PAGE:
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Brad Goldsmith
Brad Goldsmith

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Data Structures and Algorithms - Sliding Window Pattern

So this one here is a pretty cool pattern to recognize and be able to implement. Anytime you have a problem where it involves sub arrays you should always considering using this pattern. First off anytime you can use a sliding window you can also brute force it with multiple for loops and conditionals. So in a situation where you want to get something done you are more than welcomed to brute force all you'd like, however in most interviews or tech problems you would fail based on quadratic or exponential time complexity. When working with smaller sets you'd never realize just how long these take. Let's look at this first type of problem where we want to return the longest substring without repeating characters. I've seen this problem on LeetCode and I believe HackerRank, and I'm guessing there are many versions of this question out there. It's a classic sliding window problem. So lets look at this generic problem where we try to find the max consecutive sum of an array of numbers. This method will take in an array, and number which is consecutive elements in the array. Lets say we have the following array:
[10,22,32,13,5,9] and our number passed in looking for consecutive elements is 3.

By using the brute force method we can do 2 for loops and we'd come up with the following arrays to add up and get a total and then compare:

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And this approach will 100% work but it is definitely not an efficient way of solving this problem. If we look at the first two arrays what are the differences? Well in the first array we start with 10 and in the second array we end with 13, that means the 22 and 32 happen to be in both arrays and since they are why would we want to add them up again? So in this case take our first sum which is 64 we'd subtract the first element (10) and add the next element (13) which would look like: 64 - 10 + 13, which would give us 67 which would be a new max value. This is the idea of the sliding window. We start with an initial window and then "slide" it over.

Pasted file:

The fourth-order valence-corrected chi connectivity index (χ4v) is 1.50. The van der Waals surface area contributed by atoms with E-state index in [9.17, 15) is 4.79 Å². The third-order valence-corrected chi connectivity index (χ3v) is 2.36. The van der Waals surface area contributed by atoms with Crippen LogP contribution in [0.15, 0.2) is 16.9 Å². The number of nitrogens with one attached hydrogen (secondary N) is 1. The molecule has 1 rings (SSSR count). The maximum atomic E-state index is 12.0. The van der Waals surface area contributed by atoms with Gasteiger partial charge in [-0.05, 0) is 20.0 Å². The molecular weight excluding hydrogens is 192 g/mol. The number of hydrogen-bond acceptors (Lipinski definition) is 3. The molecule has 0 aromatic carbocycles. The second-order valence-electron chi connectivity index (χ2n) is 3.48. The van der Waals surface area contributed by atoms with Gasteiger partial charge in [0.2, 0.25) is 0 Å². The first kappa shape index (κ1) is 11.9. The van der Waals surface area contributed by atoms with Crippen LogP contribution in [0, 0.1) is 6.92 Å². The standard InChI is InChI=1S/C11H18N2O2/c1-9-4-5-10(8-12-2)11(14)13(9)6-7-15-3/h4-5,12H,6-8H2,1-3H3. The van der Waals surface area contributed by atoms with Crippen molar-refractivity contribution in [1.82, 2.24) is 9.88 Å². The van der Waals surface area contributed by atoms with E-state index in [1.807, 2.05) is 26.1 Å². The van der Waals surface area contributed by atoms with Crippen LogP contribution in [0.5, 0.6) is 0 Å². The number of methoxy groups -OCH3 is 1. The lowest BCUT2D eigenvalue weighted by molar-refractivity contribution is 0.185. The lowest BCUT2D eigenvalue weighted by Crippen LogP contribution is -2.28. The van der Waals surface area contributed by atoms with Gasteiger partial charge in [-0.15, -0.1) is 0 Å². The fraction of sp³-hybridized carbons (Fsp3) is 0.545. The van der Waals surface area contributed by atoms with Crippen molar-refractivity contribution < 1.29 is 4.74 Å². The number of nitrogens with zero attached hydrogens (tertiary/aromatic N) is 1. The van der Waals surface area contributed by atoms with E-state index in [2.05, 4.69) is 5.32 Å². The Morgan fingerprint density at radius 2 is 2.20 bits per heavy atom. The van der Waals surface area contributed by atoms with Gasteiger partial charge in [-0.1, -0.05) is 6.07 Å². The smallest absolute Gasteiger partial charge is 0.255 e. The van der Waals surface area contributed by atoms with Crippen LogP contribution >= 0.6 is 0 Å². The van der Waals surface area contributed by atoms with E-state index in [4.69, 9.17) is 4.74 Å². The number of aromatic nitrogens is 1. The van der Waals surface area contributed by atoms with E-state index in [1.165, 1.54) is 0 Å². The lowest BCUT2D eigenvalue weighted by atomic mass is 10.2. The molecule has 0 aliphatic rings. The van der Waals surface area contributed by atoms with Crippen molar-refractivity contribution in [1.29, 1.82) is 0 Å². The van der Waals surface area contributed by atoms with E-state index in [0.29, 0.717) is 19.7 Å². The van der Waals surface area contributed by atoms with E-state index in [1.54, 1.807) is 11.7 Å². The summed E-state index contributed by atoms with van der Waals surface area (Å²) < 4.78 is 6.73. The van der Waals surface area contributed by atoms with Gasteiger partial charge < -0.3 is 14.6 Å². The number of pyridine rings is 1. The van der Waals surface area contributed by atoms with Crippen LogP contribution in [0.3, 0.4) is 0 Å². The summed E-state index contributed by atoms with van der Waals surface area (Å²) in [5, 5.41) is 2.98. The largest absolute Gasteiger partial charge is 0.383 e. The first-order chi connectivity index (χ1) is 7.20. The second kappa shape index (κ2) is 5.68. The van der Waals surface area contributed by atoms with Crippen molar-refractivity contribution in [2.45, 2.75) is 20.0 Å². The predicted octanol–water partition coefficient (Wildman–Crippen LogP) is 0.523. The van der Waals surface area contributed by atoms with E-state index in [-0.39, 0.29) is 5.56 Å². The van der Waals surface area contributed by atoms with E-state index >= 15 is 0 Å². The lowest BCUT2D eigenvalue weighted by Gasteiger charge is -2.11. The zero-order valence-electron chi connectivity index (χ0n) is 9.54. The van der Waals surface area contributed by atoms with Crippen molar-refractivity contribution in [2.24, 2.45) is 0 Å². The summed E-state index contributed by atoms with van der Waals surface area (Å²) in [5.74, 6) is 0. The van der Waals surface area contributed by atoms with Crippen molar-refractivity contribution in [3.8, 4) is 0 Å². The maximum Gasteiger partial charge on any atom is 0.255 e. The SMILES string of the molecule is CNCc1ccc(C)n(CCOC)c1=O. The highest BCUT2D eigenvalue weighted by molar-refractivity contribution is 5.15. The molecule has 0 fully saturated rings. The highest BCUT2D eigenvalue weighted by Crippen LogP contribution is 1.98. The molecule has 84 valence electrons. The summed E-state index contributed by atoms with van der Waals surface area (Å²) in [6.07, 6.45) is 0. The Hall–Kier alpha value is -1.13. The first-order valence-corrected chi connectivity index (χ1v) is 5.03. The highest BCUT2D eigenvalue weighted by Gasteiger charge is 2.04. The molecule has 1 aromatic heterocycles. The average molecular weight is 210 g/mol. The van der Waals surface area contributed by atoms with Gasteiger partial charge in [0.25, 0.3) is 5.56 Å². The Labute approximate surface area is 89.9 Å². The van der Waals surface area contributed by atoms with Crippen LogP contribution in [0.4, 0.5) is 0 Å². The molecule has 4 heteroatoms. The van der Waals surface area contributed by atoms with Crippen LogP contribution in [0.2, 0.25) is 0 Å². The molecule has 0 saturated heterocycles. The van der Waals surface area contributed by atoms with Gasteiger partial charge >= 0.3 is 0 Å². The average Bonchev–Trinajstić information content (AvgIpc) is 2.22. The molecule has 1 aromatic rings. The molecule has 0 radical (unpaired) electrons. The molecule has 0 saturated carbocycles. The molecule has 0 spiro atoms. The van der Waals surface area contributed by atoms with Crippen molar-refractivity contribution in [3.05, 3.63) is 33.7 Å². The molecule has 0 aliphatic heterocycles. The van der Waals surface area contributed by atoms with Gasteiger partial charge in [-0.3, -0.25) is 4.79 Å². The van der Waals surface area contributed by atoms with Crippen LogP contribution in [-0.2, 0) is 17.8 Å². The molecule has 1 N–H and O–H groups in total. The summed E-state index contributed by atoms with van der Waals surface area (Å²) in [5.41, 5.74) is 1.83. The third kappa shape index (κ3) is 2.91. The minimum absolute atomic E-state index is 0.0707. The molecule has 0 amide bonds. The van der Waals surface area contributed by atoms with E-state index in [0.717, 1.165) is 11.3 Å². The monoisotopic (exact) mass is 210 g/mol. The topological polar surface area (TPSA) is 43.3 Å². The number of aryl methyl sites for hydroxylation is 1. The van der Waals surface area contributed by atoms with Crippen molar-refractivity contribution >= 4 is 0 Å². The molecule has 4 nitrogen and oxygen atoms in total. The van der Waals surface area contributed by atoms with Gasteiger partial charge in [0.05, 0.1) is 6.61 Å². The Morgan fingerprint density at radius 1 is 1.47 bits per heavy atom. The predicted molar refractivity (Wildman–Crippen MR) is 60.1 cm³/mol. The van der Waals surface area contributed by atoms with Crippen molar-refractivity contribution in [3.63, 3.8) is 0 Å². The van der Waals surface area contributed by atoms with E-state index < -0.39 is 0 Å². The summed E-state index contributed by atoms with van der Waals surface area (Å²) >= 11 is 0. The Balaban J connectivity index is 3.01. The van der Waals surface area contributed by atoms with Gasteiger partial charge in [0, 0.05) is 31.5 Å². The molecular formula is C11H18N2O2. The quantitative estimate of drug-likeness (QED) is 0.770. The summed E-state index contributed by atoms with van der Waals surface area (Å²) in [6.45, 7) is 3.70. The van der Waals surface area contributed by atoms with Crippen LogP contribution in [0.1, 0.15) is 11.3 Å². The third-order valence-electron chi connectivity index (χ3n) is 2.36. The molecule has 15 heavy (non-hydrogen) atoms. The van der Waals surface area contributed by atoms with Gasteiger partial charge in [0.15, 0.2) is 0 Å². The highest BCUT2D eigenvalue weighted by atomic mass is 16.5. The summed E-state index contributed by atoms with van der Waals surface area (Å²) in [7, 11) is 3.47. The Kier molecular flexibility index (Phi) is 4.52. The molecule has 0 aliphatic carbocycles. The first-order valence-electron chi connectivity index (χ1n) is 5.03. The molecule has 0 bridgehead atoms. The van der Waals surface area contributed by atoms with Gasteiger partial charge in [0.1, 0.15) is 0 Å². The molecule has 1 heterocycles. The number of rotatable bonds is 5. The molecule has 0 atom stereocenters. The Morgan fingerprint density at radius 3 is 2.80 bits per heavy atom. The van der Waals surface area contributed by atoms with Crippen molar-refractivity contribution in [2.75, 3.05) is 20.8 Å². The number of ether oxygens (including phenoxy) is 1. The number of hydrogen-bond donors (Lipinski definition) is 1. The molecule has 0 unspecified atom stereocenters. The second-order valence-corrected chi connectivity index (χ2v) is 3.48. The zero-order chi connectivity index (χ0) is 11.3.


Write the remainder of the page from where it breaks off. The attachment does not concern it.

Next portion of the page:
So to make this work the first thing we'll have to do is get the very first sum of the subarray and in this case a simple for loop will work just fine. I like to make a tempSum variable too so that I can use the Math.max() method and compare our maxSum to the tempSum (next window element) and see if we need to adjust out new total. Now all we need to do is start a second loop starting at our consecutive number passed in and we now get our new tempSum which would be tempSum - arr[i - num] + arr[i] and if it's larger than the maxSum we'll store it. So as you can see we never create new arrays we just use basic arithmetic to get the new sum and compare. So here is my final function for it:

function maxSubarraySum(arr, num) {
    if(num > arr.length) return null;
    let maxSum = 0;
    let tempSum = 0;
    for(let i = 0; i < num; i++) {
        maxSum += arr[i];
    tempSum = maxSum;
    for(let i = num; i < arr.length; i++) {
        tempSum = tempSum - arr[i - num] + arr[i];
        maxSum = Math.max(maxSum, tempSum);

    return maxSum;
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So the first thing that you should always do with any type of coding problem is account for the edge case(s) which I do in the first line. And there is the pattern!!!!!!!

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